Jamie then goes on to discuss biting, fish hooks and eye gauges in detail, in a critical light. He correctly points out the shortcomings of these techniques and that they are often not the panacea they are often touted as in some areas of the RBSD world.

What is interesting is that Jamie himself teaches RBSD and self protection and is simply looking at these areas critically (and many more in his article which is quite in-depth), in the pursuit of bettering its practise.

He says that:
Heavy trauma to the head or neck region through the hands preferably or constrictive strangulation or choking methods appear time and again to be people-stoppers. We have case studies galore both in the “real world” and in the sporting world.
It is a very well written, in-depth and interesting article.

Effective Knife Defence

I mentioned above how unless you live in the US, the knife is the most likely weapon you will face. I didn't mention it before, but in the US, the knife is the second most likely weapon you will face behind firearms. In line with that, Juggernaut has recently posted a short video and explanation about a knife defence approach being his Cover-Drop-Drive principle.

Juggernaut subscribes very much to the philosophy of having only a small number of techniques to choose for any particular attack or scenario. This will make it easier to formulate an effective response under pressure. I also subscribe to this philosophy.

When explaining his cover-drop-drive principle Juggernaut explains:
Again this stresses that having minimal responses to whatever you are confronted with makes it a lot easier to choose the correct response. As our response to virtually everything is to COVER-DROP-DRIVE, there is little need for thought.
His cover drop drive principle looks sound to me. It did take a couple of watches (its fine, its only a very short video), to fully understand what was being done as I havn't seen the manoeuvre before. The name of the principle and the video pretty much explain it better than I could by words alone. The one thing which may surprise some people is that Juggernaut is very much in favour of grappling as a way to control the knife attacker rather than just trying to control the weapon bearing limb with hands alone.

In the post, Juggernaut touches on the variations of this one principle and how it can apply to many types of attack as well as some examples of different techniques one can use when applying this principle.

I'm a very keen reader and student of Juggernauts stuff and I recommend everyone pop over to his blog and check out some of his posts.

Self Defence is Simple

Another new site I came across is one written by Rick Vargas. He recently wrote a post about simplicity in self defence and the martial arts.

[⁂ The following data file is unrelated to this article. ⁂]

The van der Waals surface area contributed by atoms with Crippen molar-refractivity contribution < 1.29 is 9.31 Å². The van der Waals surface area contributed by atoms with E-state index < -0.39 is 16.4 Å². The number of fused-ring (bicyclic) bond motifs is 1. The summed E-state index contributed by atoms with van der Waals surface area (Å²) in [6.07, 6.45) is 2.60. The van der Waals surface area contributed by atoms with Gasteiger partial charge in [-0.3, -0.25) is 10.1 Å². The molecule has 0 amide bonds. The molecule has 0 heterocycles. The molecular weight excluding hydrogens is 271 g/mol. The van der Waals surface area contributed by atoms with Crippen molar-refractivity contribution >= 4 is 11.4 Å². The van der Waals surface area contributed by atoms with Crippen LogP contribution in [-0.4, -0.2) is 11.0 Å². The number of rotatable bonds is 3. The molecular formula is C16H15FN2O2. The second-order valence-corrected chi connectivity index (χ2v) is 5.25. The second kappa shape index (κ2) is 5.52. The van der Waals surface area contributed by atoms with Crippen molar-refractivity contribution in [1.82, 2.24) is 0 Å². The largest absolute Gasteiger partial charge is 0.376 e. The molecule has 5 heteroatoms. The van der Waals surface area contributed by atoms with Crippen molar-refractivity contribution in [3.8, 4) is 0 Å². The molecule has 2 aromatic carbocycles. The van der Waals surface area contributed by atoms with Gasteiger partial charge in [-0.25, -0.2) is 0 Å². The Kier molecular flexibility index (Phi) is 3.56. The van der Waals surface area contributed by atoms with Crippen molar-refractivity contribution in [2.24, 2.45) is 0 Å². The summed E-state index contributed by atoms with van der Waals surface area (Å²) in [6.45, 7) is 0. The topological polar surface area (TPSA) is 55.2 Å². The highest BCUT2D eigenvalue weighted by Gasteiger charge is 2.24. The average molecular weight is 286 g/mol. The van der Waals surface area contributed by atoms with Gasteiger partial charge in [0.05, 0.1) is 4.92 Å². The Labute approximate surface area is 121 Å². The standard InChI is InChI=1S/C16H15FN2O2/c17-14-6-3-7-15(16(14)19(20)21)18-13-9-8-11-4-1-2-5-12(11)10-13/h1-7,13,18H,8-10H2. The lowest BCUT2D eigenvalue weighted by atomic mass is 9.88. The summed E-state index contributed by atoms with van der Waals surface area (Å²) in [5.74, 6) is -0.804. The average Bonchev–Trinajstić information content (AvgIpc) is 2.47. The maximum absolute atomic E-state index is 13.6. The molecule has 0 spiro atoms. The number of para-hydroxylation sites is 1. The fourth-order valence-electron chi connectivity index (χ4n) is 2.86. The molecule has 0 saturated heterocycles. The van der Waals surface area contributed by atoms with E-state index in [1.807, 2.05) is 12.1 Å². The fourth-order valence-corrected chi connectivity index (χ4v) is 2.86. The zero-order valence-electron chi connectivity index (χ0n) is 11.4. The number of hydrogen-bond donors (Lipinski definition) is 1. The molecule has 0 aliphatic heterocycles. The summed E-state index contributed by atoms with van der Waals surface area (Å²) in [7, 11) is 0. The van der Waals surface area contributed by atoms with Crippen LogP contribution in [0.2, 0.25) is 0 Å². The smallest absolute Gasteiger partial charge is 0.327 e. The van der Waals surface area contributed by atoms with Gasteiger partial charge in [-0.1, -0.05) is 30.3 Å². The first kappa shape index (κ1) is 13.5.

In it, he raises a good point which is worthwhile bringing up from to time, that sometimes we can get bogged down a little and over analyse the area of self defence and the martial arts. He says that we just need to step back and look at things with fresh eyes.

Rick says:
Today I hear a lot of new jargon from a lot of guys who also don’t seem to train that much either.  They talk about “reality,” about “odds of going to the ground,” “adrenal stress,” “heightened awareness,” “physiological” this and that, etc.  I hear more talk about “the brain” and “neurons” from martial artists and self defense experts than I do from my scientist son.  I see sales pitches that make it seem like learning self defense is a PhD dissertation.
It’s not that complicated.  Some simple physical instruction, and clues on what to watch for are plenty for most non professionals.

I agree that things can be complicated and we always need to hold onto the simple solutions. They are often the ones that work in real time anyway. I do think talk of the "odds of going to the ground" and "adrenal stress" are very important but we need to remember that we are talking about being able to avoid trouble, and if required, to absolutely destroy another human being in order to survive. It is a very basic and simple concept, yet evolving.

So while I may not agree totally with what I think Rick is trying to say, I do feel that it is important to keep things in check and as simple as possible.

Conclusion

As a wrap this post up, I just want to mention that my interpretation of what the above writers were trying to say in their posts may be very different than what the authors intent was. Any views mentioned here are my own as I have not consulted with them prior to posting here.

I found the above posts particularly interesting and all relating to practical self defence, self protection, whatever you want to call it. I hope you enjoyed them.

Image by JWNOWS